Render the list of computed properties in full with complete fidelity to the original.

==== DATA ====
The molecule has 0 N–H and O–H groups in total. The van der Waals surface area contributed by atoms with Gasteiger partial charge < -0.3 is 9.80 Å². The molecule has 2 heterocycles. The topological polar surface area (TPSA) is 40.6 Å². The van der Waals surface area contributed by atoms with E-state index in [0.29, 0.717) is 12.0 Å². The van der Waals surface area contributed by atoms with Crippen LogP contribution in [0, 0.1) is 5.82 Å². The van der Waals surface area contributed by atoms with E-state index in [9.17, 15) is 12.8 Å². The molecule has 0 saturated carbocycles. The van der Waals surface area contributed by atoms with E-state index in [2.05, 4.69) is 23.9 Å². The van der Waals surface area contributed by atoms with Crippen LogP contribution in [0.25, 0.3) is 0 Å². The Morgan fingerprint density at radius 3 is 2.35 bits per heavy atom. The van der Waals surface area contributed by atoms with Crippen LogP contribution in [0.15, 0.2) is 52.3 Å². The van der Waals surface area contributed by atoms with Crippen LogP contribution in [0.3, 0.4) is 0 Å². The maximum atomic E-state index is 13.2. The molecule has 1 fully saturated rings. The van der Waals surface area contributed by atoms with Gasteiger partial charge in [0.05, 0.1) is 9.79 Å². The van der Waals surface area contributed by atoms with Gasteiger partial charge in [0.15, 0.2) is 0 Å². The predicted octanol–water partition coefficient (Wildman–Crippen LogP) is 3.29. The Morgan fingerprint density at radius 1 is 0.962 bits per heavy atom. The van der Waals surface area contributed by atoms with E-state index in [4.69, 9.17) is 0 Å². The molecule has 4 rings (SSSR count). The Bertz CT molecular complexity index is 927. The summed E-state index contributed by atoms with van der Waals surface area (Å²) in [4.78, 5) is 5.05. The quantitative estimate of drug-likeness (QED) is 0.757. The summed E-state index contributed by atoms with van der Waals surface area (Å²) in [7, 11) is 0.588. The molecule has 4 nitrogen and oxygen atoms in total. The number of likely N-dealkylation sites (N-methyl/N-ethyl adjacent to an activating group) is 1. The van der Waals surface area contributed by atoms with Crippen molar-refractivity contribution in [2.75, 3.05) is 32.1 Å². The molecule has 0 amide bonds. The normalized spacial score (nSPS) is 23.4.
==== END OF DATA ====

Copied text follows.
The molecule has 0 N–H and O–H groups in total. The van der Waals surface area contributed by atoms with Gasteiger partial charge < -0.3 is 9.80 Å². The molecule has 2 heterocycles. The topological polar surface area (TPSA) is 40.6 Å². The van der Waals surface area contributed by atoms with E-state index in [0.29, 0.717) is 12.0 Å². The van der Waals surface area contributed by atoms with Crippen LogP contribution in [0, 0.1) is 5.82 Å². The van der Waals surface area contributed by atoms with E-state index in [9.17, 15) is 12.8 Å². The molecule has 0 saturated carbocycles. The van der Waals surface area contributed by atoms with E-state index in [2.05, 4.69) is 23.9 Å². The van der Waals surface area contributed by atoms with Crippen LogP contribution in [0.25, 0.3) is 0 Å². The Morgan fingerprint density at radius 3 is 2.35 bits per heavy atom. The van der Waals surface area contributed by atoms with Crippen LogP contribution in [0.15, 0.2) is 52.3 Å². The van der Waals surface area contributed by atoms with Crippen LogP contribution in [0.3, 0.4) is 0 Å². The maximum atomic E-state index is 13.2. The molecule has 1 fully saturated rings. The van der Waals surface area contributed by atoms with Gasteiger partial charge in [0.05, 0.1) is 9.79 Å². The van der Waals surface area contributed by atoms with Gasteiger partial charge in [0.15, 0.2) is 0 Å². The predicted octanol–water partition coefficient (Wildman–Crippen LogP) is 3.29. The Morgan fingerprint density at radius 1 is 0.962 bits per heavy atom. The van der Waals surface area contributed by atoms with E-state index in [4.69, 9.17) is 0 Å². The molecule has 4 rings (SSSR count). The Bertz CT molecular complexity index is 927. The summed E-state index contributed by atoms with van der Waals surface area (Å²) in [4.78, 5) is 5.05. The quantitative estimate of drug-likeness (QED) is 0.757. The summed E-state index contributed by atoms with van der Waals surface area (Å²) in [7, 11) is 0.588. The molecule has 4 nitrogen and oxygen atoms in total. The number of likely N-dealkylation sites (N-methyl/N-ethyl adjacent to an activating group) is 1. The van der Waals surface area contributed by atoms with Crippen molar-refractivity contribution in [2.75, 3.05) is 32.1 Å². The molecule has 0 amide bonds. The normalized spacial score (nSPS) is 23.4.